It wasn’t long after Aimpoint released their 3X Magnifier that I had one in hand. I basically waited to purchase mine just long enough for LaRue Tactical to come out with their LT755 QD Pivot Mount. Since that time, the magnifier concept has lost some of its cache likely due to the improved low power variable magnification optics that proliferate now and a better understanding of some of the shortcomings that are inherent to RDS magnifiers. Those shortcomings include narrow field of view (which isn’t that bad), significant extra weight, increased distortion of some red dot sights, and a clumsy transition between mounted and unmounted.
There were times in the last several years where I was tempted to sell my magnifier but I could never quite bring myself to do it mostly because, in spite of its flaws, it still does something that no other optic set up can. It offers useable magnification along side true non-magnified performance. As good as 1-4X and 1-6X optics have become, there is still a difference between the 1X setting of these low magnification variables and a quality RDS (see this previous article).
Now that I have literally years behind an RDS and magnifier setup, I have found that there are really three keys to making them work for me. That means there are three keys to mitigating the main drawbacks of the concept and all three are pretty simple.
Choose a Good Mount
The mount is probably the single most important factor in ensuring that you have a good magnifier experience. I dislike mounts that require the magnifier be removed from the rifle in order to use the RDS by itself. I don’t want to have to worry about stowing my magnifier on my gear.
Choose a mount that allows you to quickly move the magnifier out of your field of view while keeping it attached to the rifle or remove it all together. I like the LaRue Tactical LT755 but there are other choices.
Choose the Right RDS
I use Aimpoints almost exclusively on my carbines and as much as I love them, I admit that not all of them work well (for me) in front of a magnifier. I first used the magnifier behind an Aimpoint Comp ML3 with a 2 MOA dot reasoning that the finer aiming point would be beneficial and it worked well for me but I saw some distortion of the red dot. I later tried it behind several Aimpoint Micros and Comp M4s but found that the dot turned into a series of star bursts or several dots swimming around each other when magnified. This may not happen for all users but it happened for me.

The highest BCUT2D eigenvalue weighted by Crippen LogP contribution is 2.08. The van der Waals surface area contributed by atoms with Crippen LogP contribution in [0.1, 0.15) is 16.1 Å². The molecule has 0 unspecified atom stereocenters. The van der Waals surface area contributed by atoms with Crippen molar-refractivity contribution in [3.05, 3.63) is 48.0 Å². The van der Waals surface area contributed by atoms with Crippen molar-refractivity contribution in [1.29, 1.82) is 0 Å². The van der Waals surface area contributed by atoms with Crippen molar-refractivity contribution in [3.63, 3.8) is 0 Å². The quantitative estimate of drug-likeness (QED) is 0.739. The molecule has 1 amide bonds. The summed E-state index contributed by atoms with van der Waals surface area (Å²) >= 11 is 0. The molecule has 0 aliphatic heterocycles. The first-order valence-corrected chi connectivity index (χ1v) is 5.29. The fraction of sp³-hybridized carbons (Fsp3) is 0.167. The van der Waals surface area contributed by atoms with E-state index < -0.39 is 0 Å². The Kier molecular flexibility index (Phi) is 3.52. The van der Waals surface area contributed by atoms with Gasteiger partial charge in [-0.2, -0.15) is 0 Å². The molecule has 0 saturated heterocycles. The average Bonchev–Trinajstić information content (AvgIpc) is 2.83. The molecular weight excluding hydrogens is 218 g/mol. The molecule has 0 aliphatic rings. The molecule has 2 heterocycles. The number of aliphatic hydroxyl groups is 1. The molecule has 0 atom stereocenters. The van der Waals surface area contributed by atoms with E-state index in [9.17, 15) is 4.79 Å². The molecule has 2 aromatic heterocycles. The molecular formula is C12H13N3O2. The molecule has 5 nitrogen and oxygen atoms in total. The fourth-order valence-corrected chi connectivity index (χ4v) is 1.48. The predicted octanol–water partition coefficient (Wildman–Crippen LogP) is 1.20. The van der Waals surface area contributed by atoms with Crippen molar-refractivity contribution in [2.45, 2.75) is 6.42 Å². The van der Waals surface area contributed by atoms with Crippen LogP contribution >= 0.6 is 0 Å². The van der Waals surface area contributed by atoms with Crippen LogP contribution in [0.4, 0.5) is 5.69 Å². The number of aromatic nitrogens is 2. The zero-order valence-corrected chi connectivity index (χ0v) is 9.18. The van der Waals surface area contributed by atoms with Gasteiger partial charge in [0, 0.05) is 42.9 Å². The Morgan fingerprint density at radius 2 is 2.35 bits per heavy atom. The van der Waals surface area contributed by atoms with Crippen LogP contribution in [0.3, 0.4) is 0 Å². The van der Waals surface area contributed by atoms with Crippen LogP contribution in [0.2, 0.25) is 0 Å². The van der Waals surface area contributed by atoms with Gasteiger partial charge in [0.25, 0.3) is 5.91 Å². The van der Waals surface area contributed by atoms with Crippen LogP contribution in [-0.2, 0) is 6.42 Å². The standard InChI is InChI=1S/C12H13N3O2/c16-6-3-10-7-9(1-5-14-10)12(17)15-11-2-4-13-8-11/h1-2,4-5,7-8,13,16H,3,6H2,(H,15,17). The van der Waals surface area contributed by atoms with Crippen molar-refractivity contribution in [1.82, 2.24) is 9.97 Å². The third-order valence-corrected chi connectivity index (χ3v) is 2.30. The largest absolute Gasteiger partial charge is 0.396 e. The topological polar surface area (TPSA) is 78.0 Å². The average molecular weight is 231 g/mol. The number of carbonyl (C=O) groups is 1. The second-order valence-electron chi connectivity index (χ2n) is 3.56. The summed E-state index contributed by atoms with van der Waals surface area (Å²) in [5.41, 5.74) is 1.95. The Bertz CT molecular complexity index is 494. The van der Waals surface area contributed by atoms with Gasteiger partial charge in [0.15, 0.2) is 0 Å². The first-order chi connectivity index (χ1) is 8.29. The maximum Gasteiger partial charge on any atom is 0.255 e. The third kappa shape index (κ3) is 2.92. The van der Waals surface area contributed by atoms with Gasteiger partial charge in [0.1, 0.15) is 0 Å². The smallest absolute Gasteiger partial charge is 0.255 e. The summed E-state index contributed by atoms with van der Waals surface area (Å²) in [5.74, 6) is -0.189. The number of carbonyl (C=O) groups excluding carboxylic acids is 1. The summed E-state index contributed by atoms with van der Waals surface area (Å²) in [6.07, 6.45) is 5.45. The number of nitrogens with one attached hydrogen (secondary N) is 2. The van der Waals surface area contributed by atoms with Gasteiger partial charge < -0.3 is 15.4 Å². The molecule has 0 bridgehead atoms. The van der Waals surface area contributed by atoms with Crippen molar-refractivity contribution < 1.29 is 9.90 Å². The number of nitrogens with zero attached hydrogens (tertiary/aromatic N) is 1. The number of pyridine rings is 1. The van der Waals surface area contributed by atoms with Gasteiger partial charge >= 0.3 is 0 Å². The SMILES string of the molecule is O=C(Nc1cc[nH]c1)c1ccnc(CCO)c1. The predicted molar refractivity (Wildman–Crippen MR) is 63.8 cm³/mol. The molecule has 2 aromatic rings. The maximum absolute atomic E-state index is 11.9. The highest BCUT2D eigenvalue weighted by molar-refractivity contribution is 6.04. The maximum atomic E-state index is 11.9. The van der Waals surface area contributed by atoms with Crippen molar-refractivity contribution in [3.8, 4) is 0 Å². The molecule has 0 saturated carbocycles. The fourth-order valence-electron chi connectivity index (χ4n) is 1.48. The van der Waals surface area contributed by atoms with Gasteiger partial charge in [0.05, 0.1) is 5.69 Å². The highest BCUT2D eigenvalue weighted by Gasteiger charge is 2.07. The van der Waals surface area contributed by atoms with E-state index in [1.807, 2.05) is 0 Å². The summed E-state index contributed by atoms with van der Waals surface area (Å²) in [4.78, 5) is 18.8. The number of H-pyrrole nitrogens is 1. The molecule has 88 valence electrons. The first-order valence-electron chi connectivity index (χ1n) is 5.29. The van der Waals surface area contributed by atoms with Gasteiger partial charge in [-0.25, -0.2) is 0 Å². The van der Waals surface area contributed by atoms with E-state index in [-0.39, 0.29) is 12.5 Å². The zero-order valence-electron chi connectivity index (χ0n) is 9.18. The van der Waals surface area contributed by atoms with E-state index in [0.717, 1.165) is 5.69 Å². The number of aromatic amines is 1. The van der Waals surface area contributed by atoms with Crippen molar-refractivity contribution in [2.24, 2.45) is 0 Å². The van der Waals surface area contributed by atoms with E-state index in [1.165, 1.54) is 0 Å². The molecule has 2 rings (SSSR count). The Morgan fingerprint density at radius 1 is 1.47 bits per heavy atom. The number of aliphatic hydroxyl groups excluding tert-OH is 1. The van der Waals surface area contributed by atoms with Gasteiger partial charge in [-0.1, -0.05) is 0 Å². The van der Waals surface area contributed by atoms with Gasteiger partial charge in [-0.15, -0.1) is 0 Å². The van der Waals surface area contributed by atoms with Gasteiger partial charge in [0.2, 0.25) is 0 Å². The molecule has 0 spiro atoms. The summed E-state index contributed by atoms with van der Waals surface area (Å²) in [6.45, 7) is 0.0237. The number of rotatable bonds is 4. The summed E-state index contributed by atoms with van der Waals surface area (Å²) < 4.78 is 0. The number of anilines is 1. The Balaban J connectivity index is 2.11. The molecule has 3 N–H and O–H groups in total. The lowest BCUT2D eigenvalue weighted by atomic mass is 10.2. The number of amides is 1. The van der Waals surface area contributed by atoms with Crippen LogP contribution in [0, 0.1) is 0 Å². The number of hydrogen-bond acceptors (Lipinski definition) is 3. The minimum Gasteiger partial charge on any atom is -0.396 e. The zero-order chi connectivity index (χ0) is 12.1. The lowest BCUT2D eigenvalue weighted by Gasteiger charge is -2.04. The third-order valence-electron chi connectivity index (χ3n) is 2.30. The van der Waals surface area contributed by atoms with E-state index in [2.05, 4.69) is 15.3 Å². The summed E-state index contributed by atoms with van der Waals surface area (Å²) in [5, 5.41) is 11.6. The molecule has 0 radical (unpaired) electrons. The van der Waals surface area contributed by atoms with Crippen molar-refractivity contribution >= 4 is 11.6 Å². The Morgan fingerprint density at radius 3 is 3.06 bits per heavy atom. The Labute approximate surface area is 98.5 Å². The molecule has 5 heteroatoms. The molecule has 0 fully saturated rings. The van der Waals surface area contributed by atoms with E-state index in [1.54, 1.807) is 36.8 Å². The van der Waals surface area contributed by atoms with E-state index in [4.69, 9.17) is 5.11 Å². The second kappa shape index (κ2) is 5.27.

It turns out that the best combination that I have found so far is a Comp ML3 with the 4MOA dot. For whatever reason, I see Aimpoint’s 4 MOA dots much more clearly. This combination gives me a razor sharp aiming point and makes hits out to 300 yards very easy which is really all I can ask from this set up.
Whichever RDS you prefer, spend some time figuring out what works best in front of the magnifier.
Shed Weight from the Front of Your Carbine
Using an RDS and magnifier set up means having two optics and two mounts on your rifle. The capability that this setup offers comes at a fairly steep cost in weight. The best way I have found to mitigate this is the shed weight from your carbine, concentrating specifically on the front end.
The weight of the magnifier sits toward the rear of the receiver. You can really counteract the heavy overall feeling that this lends a carbine by reducing weight at the front. Choose a lighter barrel profile and a lighter hand guard. I think that in order to get the most out of a RDS and magnifier setup, you really need to build the carbine with this setup in mind.
You don’t have to go crazy. A lighter medium profile or pencil barrel and lightweight extended hand guard will make a big difference in how your carbine feels. It will also greatly reduce the overall weight. You should be able to build a carbine that weighs around 7-7.5 pounds (and feels lighter because of where the weight is) without much trouble at all.
If you have a magnifier and are thinking of giving up on it, gives these three tips a try before you boot it to the curb. If you are thinking of trying a magnifier, make sure to set yourself up for success. There really is a strong upside to this set up but it takes a little fore thought to get the most out of it.